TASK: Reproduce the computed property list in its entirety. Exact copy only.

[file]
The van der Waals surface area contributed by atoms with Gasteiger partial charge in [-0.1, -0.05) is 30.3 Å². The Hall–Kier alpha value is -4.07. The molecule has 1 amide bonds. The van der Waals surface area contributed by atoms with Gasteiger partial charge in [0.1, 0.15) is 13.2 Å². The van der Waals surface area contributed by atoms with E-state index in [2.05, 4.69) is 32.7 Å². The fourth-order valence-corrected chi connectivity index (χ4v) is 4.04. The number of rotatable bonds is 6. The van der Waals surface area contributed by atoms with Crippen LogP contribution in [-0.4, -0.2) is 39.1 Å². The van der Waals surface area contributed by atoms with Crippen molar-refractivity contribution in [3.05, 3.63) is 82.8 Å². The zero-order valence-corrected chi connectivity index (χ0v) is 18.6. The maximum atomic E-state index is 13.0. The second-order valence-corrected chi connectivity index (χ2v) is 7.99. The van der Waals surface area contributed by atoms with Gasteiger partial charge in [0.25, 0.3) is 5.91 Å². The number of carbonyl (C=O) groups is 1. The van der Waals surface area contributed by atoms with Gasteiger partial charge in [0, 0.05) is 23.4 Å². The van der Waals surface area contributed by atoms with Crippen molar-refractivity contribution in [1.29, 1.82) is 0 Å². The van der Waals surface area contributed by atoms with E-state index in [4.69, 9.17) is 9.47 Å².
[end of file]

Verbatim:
The van der Waals surface area contributed by atoms with Gasteiger partial charge in [-0.1, -0.05) is 30.3 Å². The Hall–Kier alpha value is -4.07. The molecule has 1 amide bonds. The van der Waals surface area contributed by atoms with Gasteiger partial charge in [0.1, 0.15) is 13.2 Å². The van der Waals surface area contributed by atoms with E-state index in [2.05, 4.69) is 32.7 Å². The fourth-order valence-corrected chi connectivity index (χ4v) is 4.04. The number of rotatable bonds is 6. The van der Waals surface area contributed by atoms with Crippen LogP contribution in [-0.4, -0.2) is 39.1 Å². The van der Waals surface area contributed by atoms with Crippen molar-refractivity contribution in [3.05, 3.63) is 82.8 Å². The zero-order valence-corrected chi connectivity index (χ0v) is 18.6. The maximum atomic E-state index is 13.0. The second-order valence-corrected chi connectivity index (χ2v) is 7.99. The van der Waals surface area contributed by atoms with Gasteiger partial charge in [0.25, 0.3) is 5.91 Å². The number of carbonyl (C=O) groups is 1. The van der Waals surface area contributed by atoms with Gasteiger partial charge in [0, 0.05) is 23.4 Å². The van der Waals surface area contributed by atoms with Crippen molar-refractivity contribution in [1.29, 1.82) is 0 Å². The van der Waals surface area contributed by atoms with E-state index in [4.69, 9.17) is 9.47 Å².